The overall primary objective of this paper is to describe and propose a meta-ethical as well as normative model for the theoretical and practical evaluation of the quality of digital information on the Internet in terms of rights (the Right), virtues of character and moral sentiments (the Good) and eudaimonia, happiness or self-fulfillment (the Good Life). This model as I shall argue must of necessity be universal and objective in its mode of justification and motivation and global in its reach. It has to be able to transcend cultural boarders so as to be able to objectively evaluate the quality of information that is in its essence borderless and global.Although the model proposed is universal and objective, it has both local and global applications. Furthermore, it allows and can account for the maximal flexibility and variety of expression of any number of personal and cultural perspectives and interests. Although universal, the model proposed is not dogmatic as it is based, of necessity, on universal shared interests and capacities, in short, the general interest and capacity for purposive action that all human agents have in common, irrespective of their specific cultural placement and orientation. More importantly, the model proposed overcomes moral relativism. As the proposed model is based on the supreme principle of morality (Alan Gewirth’s Principle of Generic Consistency, the PGC) the model can accommodate other ethical theories and is thus sensitive at least to some minimal robust pluralism based on the requirements of practical reason.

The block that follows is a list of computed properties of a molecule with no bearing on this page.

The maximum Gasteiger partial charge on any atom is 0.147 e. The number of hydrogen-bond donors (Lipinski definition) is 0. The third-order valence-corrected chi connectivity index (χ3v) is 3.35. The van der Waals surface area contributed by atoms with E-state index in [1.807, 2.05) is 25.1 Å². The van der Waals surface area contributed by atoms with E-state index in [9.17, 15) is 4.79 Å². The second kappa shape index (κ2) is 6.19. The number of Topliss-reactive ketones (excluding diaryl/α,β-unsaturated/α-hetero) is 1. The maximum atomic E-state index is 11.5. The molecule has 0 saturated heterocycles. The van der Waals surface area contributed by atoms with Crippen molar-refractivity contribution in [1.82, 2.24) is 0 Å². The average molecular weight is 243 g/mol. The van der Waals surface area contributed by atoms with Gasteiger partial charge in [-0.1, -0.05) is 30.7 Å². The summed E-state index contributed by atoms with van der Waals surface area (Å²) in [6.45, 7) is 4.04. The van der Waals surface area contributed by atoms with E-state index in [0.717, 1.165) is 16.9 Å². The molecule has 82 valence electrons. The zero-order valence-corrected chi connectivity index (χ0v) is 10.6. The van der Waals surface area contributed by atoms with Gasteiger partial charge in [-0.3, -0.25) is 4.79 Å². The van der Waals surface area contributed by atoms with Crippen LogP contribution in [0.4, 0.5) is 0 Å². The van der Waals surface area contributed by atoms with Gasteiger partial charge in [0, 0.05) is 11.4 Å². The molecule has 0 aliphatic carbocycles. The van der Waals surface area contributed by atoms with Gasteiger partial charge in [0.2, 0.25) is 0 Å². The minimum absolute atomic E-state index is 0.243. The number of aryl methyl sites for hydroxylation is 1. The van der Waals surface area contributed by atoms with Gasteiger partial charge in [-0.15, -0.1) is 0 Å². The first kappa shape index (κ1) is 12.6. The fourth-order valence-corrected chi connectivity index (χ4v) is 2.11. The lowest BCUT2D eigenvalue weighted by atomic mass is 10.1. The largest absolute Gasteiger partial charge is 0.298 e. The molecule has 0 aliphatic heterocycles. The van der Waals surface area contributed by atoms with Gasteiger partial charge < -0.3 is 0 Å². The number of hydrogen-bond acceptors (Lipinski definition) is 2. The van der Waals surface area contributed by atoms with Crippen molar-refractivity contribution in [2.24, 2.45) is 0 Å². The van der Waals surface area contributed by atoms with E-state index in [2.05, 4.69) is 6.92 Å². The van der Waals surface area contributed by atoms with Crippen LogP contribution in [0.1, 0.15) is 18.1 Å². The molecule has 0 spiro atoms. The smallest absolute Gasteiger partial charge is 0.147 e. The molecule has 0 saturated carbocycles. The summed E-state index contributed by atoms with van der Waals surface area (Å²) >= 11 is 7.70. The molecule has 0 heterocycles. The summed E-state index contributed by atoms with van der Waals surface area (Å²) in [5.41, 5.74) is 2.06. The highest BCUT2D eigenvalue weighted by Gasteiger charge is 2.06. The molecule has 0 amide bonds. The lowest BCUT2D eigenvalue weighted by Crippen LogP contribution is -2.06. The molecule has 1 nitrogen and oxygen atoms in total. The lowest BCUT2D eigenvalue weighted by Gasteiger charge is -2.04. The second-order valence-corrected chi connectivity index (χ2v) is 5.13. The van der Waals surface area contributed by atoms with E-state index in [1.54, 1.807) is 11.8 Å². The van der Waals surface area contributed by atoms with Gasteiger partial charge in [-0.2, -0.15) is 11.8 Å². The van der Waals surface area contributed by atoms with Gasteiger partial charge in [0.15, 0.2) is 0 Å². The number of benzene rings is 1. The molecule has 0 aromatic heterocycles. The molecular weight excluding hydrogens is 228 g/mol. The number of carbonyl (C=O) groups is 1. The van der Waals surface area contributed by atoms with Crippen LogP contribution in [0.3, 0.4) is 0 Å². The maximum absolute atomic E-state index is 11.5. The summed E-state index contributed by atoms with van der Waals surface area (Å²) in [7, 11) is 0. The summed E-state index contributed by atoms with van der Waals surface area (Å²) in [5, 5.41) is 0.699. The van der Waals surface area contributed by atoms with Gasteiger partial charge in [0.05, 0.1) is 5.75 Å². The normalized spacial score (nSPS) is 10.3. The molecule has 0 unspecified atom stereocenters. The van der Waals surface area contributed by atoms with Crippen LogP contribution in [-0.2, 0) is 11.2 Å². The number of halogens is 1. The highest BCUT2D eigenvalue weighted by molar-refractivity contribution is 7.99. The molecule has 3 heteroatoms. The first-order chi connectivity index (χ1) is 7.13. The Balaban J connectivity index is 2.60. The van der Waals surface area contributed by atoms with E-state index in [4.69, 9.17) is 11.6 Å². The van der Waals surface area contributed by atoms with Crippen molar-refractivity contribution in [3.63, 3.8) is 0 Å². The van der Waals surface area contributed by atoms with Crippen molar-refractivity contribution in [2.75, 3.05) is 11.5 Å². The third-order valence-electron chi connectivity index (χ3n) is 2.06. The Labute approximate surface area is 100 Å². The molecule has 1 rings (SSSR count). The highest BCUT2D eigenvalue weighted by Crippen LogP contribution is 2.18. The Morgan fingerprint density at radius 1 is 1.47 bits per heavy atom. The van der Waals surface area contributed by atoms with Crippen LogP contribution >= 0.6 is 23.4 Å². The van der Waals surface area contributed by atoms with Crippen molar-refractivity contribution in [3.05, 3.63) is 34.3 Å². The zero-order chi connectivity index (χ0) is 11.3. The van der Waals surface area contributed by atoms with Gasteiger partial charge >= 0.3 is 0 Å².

|Title of host publication||International Conference on Computer Ethics|
|Subtitle of host publication||Philosophical Enquiry (CEPE)|
|Editors||Larry Hinman, Philip Brey, Luciano Floridi, Frances Grodzinsky, Lucas Introna|
|Place of Publication||San Diego, United States of America|
|Publisher||Centre for Telematics and Information Technology (CTIT), Enschede, the Netherlands|
|Number of pages||20|
|Publication status||Published - 2007|
|Event||CEPE 2007 - University of San Diego, San Diego, USA, New Zealand|
Duration: 12 Jul 2007 → 14 Jul 2007
|Period||12/07/07 → 14/07/07|
Spence, E. (2007). What’s Right and Good about Internet Information? A Universal Model of Ethics for Evaluating the Cultural Quality of Digital Information. In L. Hinman, P. Brey, L. Floridi, F. Grodzinsky, & L. Introna (Eds.), International Conference on Computer Ethics: Philosophical Enquiry (CEPE) (pp. 347-366). Centre for Telematics and Information Technology (CTIT), Enschede, the Netherlands.